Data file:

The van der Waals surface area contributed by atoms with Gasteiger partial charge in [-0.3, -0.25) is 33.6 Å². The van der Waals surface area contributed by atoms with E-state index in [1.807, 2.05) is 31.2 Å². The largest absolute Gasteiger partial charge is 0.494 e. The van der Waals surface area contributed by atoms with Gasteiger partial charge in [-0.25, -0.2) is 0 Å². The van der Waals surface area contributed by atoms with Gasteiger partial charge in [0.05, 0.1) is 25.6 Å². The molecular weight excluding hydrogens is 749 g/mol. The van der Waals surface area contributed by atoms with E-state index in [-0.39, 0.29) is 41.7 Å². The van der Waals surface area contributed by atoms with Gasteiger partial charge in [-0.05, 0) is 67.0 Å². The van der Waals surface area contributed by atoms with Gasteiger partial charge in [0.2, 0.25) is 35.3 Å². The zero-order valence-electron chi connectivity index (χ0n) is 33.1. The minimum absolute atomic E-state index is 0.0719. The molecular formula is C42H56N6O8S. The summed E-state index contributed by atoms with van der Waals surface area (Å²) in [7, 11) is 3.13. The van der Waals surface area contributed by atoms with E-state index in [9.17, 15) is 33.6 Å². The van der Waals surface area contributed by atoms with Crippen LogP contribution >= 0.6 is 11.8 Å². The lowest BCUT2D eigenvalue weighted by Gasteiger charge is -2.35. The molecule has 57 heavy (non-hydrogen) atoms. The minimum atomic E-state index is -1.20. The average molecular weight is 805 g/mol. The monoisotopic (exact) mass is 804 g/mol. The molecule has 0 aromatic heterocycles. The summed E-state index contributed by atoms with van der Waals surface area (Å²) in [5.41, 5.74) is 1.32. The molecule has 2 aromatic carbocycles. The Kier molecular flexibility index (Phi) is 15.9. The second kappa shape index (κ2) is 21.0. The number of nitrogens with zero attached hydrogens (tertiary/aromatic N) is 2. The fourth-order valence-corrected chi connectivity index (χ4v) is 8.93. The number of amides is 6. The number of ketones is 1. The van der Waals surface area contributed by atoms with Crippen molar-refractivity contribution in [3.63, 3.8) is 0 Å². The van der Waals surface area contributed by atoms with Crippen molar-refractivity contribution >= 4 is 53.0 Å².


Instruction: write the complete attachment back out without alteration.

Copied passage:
The van der Waals surface area contributed by atoms with Gasteiger partial charge in [-0.3, -0.25) is 33.6 Å². The van der Waals surface area contributed by atoms with E-state index in [1.807, 2.05) is 31.2 Å². The largest absolute Gasteiger partial charge is 0.494 e. The van der Waals surface area contributed by atoms with Gasteiger partial charge in [-0.25, -0.2) is 0 Å². The van der Waals surface area contributed by atoms with Gasteiger partial charge in [0.05, 0.1) is 25.6 Å². The molecular weight excluding hydrogens is 749 g/mol. The van der Waals surface area contributed by atoms with E-state index in [-0.39, 0.29) is 41.7 Å². The van der Waals surface area contributed by atoms with Gasteiger partial charge in [-0.05, 0) is 67.0 Å². The van der Waals surface area contributed by atoms with Gasteiger partial charge in [0.2, 0.25) is 35.3 Å². The zero-order valence-electron chi connectivity index (χ0n) is 33.1. The minimum absolute atomic E-state index is 0.0719. The molecular formula is C42H56N6O8S. The summed E-state index contributed by atoms with van der Waals surface area (Å²) in [7, 11) is 3.13. The van der Waals surface area contributed by atoms with E-state index in [9.17, 15) is 33.6 Å². The van der Waals surface area contributed by atoms with Crippen LogP contribution >= 0.6 is 11.8 Å². The lowest BCUT2D eigenvalue weighted by Gasteiger charge is -2.35. The molecule has 57 heavy (non-hydrogen) atoms. The minimum atomic E-state index is -1.20. The average molecular weight is 805 g/mol. The monoisotopic (exact) mass is 804 g/mol. The molecule has 0 aromatic heterocycles. The summed E-state index contributed by atoms with van der Waals surface area (Å²) in [5.41, 5.74) is 1.32. The molecule has 2 aromatic carbocycles. The Kier molecular flexibility index (Phi) is 15.9. The second kappa shape index (κ2) is 21.0. The number of nitrogens with zero attached hydrogens (tertiary/aromatic N) is 2. The fourth-order valence-corrected chi connectivity index (χ4v) is 8.93. The number of amides is 6. The number of ketones is 1. The van der Waals surface area contributed by atoms with Crippen molar-refractivity contribution in [3.63, 3.8) is 0 Å². The van der Waals surface area contributed by atoms with Crippen molar-refractivity contribution >= 4 is 53.0 Å².